The Virtuous Burglar, however, is one of his farces. A burglar is busy burgling a flat mind his own business when the owner comes back with his mistress, and thinks he can get out of this by posing as that woman’s husband – and then there is apparently an arrival of lots of other spouses and lover and exes. This is at United Reform Church on the 17th – 24th July (not 19th or 22nd) at 7.30 p.m.
Mike Raffone’s Great Green Gameshow Giveaway
I’m a theatre reviewer rather than a comedy reviewer, but Mike Raffone stood out as one as one of the most madcap character comedians, with audience participation extending to literally everybody. I guess that level of participation is out of the question at the moment, so this year he’s being a gameshow host, which he should take to perfectly. He’s gone froma solo show to a two hander because all game show hosts need a glamorous assistant – no, wait a second, the fringe listing says Charlotti is his “unglamorous assistant”. This should be interesting. It’s at The Old Clubhouse, on 9th, 17th & 18th July, various times.
When a piano and a story ran into a song
I pick up on music even less than I pick up on comedy, but I’ve become a fan of Pieter Egirega in the last couple of years. There’s quite a big scene of new music jazz, but for some reason a lot of these new songs appear to be random chord sequences played loudly. Egirega’s music, on the other hand, connected with me after just a few bars. He’s also quite experimental in how he presents his work, usually with some sort of visual effects and spoken word. This time it’s a collaboration with Chalres Ormrod, who apparently offers Deep Purple on kazoo and tenor saw. Definitely upping the experimental element. Green Man Gallery, 13th & 17th June at 8.30 p.m. then 21st & 22nd June at 7.30 p.m.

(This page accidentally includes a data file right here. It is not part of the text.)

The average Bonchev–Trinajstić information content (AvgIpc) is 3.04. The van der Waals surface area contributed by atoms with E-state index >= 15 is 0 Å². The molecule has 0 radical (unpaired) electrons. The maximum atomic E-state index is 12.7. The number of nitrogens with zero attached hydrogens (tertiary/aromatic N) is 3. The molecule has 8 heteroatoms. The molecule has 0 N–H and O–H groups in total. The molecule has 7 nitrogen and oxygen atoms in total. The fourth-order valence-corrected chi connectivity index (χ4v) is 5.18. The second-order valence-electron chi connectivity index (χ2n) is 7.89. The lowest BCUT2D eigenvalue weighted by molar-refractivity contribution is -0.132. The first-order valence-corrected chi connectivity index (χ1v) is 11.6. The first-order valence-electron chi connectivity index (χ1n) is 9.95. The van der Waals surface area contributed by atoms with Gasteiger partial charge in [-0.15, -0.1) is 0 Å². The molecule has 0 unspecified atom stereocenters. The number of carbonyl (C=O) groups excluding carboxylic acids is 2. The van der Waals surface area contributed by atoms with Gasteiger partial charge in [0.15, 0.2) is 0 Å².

And now, an even rarer foray into the Film section, because Three’s Company have ventured away from their favourite categories of Theatre and Comedy. For Buxton newbies, Three’s Company is the producing arm of Underground Venues, with a partnership of writer Tom Crawshaw, and usual-director, but this film features a rare appearance from third member Michael Grady-Hall.
Three’s Company have been consistently good over theatre, film, impromptu comedy and even Zoom. However, I suspect this may be a departure from their usual format of surrealistic comedy and do something more serious, which they have also been consistently good with. This is described as a premiere rather than a full run, and I take it this will be available online at some point, but these screenings are at The Old Clubhouse at 8th, 11th, 13th & 19th July, various times.
Nathan Cassidy earns a spot simply for turning up in the year that everyone assumed would be impossible. At the time of registering, it was only possible to perform within a grop of six, lifted at the last moment – but anyone who displays that level of determination gets my respect. Bumblebee is a new routine, and Cassidy certain keeps his themes ambitious, this one somehow featuring chasing a burglar to The Flight of the Bumblebee. I’ve no idea how this works in a comedy set, but it should fun finding out. Running at The Old Clubhouse on 17th & 18th July at 7.00 p.m.
And one notable production nearby …
I’ve been looking for an opportunity to promote this, but as Stoke (actually Newcastle-under-Lyme) is juts a bus ride away, this looks like the right place to go.
Coppelia: A Mystery
Whilst the Stephen Joseph Theatre had a good Christmas run with The Snow Queen, its sister theatre the New Vic was not so lucky and full foul of Tier 3. It was supposed to be performed mostly outside the theatre, and having gone through the trouble of setting everything up, they made the best out of the situation and created an extended 8-minute trailer, which looked excellent, helped along by a superb musical score. Please, I hoped, don;t let the New Vic give up now.
Well, it’s been postponed twice, but it’s now here for the summer holidays instead of the Christmas or Easter ones. It’s been reinvented as a summer play, rather than the heavy Christmas theme featured in the trailer, but I suppose it’s a bit much to expect people to believe it’s the depths on winter whilst outdoors in the middle of July. This runs 16th July to 7th August (not Sundays) at the New Vic with multiple performances each day. High hopes here that it’s worth the wait.
And that’s all. No decision yet on when I’ll be coming – long story, sorry, managing a bit of a crisis here – but hope to see you soon.